Governor Andrew Cuomo immediately disputed a NY Attorney General report which claims the state intentionally undercounted coronavirus nursing home deaths by 50 percent.
All states separately report nursing home coronavirus deaths.
But New York is one of the only states in the country which only includes people who die from coronavirus inside nursing homes.
The Empire State does not include residents who are transported to hospitals and pass away there.
If this second method is used, the nursing home death tally goes from just over 8,700 to over 13,000. That’s the sixth-highest total in the nation.
State Attorney General Letitia James said the report provided the “transparency that the public deserves.”
It also examines NY’s March 25 policy of releasing recovering COVID-19 patients to nursing homes.
Many believe that this policy was a large contributing factor nursing home outbreaks and deaths.
To many, the 76-page report cast aspersions on Governor Cuomo’s claims the state was doing everything possible to protect nursing home residents.
In response, New York State Health Commissioner Howard Zucker said his department “has always publicly reported the number of fatalities within hospitals irrespective of the residence of the patient, and separately reported the number of fatalities within nursing home facilities and has been clear about the nature of that reporting.”
At a news conference, Governor Cuomo said the report was politically motivated.
Duty of Care
Regardless of the numbers, nursing homes have a legal duty to keep their residents safe and healthy.
If they breach this duty, and that breach causes injury, the victim could be entitled to compensation.
The safety responsibility usually means screening guests and stationing workers in the halls and common areas.
The health responsibility includes protecting residents against infectious diseases, like coronavirus.
In her report, AG James indicated that a lack of infection controls put nursing home residents at increased risks for illnesses, and that facilities with lower staffing scores had more COVID-19 fatalities.
The Department of Health piggybacked on this discovery by sharing that many that did not comply with state protocols and violated executive orders, including one that makes it mandatory for nursing homes to inform families in “real time” when a COVID-19-related infection or death occurs at the facility.
Most nursing homes have a duty of reasonable care toward most residents. Legally, these individuals are invitees.
They have permission to be on the property, and their presence benefits the owner. In this case, that benefit is financial.
It does not matter if the nursing home is profitable or not.
The duty of reasonable care requires nursing homes to ensure that their residents are as healthy as possible given their pre-existing conditions.
This duty also includes a responsibility to make patient rounds frequently and ensure these standards are maintained.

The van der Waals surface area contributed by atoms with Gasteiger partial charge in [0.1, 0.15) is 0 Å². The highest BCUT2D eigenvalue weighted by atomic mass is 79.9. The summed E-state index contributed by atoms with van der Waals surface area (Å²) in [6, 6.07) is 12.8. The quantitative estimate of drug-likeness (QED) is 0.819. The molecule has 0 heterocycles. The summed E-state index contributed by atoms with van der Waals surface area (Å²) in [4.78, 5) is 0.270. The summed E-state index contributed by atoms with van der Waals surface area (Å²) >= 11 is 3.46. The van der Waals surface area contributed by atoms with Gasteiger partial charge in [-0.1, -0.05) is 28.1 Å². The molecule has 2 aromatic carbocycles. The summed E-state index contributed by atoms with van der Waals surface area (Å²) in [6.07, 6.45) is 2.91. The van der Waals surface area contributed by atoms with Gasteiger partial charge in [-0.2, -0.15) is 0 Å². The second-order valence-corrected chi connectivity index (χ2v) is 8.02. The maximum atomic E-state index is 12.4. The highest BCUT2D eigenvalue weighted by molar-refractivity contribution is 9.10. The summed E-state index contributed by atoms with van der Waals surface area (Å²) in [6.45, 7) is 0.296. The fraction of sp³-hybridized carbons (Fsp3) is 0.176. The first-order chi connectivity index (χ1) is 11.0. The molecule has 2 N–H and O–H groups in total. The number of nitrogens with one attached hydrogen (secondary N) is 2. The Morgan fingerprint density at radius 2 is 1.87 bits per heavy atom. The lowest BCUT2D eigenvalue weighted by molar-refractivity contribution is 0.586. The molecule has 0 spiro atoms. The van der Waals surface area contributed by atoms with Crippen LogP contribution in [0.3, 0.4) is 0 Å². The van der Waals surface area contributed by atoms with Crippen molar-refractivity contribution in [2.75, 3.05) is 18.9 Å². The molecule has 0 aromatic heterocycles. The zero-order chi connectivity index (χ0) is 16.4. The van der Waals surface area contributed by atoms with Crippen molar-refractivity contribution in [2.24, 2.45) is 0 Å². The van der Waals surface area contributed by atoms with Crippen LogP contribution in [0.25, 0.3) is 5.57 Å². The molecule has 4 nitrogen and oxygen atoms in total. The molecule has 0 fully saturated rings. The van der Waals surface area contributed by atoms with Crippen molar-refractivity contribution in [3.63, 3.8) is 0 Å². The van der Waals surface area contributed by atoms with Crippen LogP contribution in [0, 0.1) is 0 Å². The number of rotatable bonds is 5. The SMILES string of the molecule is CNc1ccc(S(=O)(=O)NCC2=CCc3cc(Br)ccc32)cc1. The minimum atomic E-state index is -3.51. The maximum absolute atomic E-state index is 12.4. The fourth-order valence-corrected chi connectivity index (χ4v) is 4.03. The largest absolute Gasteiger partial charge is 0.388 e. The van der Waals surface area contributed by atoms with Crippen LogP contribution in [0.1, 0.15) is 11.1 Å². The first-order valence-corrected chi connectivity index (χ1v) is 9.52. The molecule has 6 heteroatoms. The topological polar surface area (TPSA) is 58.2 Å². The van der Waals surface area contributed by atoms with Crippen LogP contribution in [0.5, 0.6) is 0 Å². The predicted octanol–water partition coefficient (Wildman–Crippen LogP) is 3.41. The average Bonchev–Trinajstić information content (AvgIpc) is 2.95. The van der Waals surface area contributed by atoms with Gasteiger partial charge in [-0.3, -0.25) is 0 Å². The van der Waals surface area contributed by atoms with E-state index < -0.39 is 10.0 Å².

Nursing home visitors, who will probably be allowed back soon, are usually licensees.
These individuals have permission to be on the land. But their presence does not benefit the employer.
So, nursing homeowners usually have a duty to warn licensees about latent (hidden) hazards.
Knowledge of Hazard
Duty is a question of law.
Breach is a question of fact. Nursing homeowners breached the duty of care if they knew about a hazard, like a coronavirus outbreak, and did nothing to correct the situation.
So, victim/plaintiffs must show that the nursing homeowner knew, or should have known, about the hazard which caused injury.
Direct evidence of actual knowledge includes things like reports of coronavirus symptoms or lack of social distancing.
These reports, which are often emails, usually surface during a lawsuit’s discovery period. A New York personal injury attorney must simply know the right questions to ask.
Circumstantial evidence of constructive knowledge (should have known) is also available. Assume Terry slipped and fell on a banana peel. If the peel was yellow, it most likely just fell.
So, the owner probably did not know about it. But if the peel was gritty and black, many people had probably walked on it, and a nursing home employee should have picked it up.
In both these situations, victim/plaintiffs must establish knowledge by a preponderance of the evidence (more likely than not).
That’s the lowest standard of proof in New York law. So, a little evidence goes a long way.
As mentioned, most nursing home residents struggle with pre-existing conditions.
Falls, the most common nursing home negligence claim, are a good example. Many older adults suffer from Age-related Macular Degeneration and/or a gait disorder.
AMD blurs the straight-ahead vision needed for proper balance. As for gait disorders, when these people stumble, they normally fall.
Pre-existing conditions are also a coronavirus issue.
Older adults are less able to fight off viral infections.
Generally, these pre-existing conditions do not affect a claim for damages. The eggshell skull rule essentially states that defendants must take victims as they find them.
An insurance company cannot use a victim’s vulnerabilities as an excuse to reduce or deny compensation.
This compensation usually includes money for economic losses, such as medical bills, and noneconomic losses, such as pain and suffering.
Additionally, these victims receive justice. Legal action shines a spotlight on dangerous nursing home conditions, so facilities must change the way they do business.
For a free consultation with an experienced personal injury attorney in New York, contact Napoli Shkolnik PLLC. The consultation is free and there is no obligation.
In The News: Nursing Home Cases
Man sues Brooklyn nursing home for failing to protect dead father from COVID, New York Post (May 26, 2020)
NYC woman sues Harlem nursing home after dad dies from coronavirus, New York Post (May 25, 2020)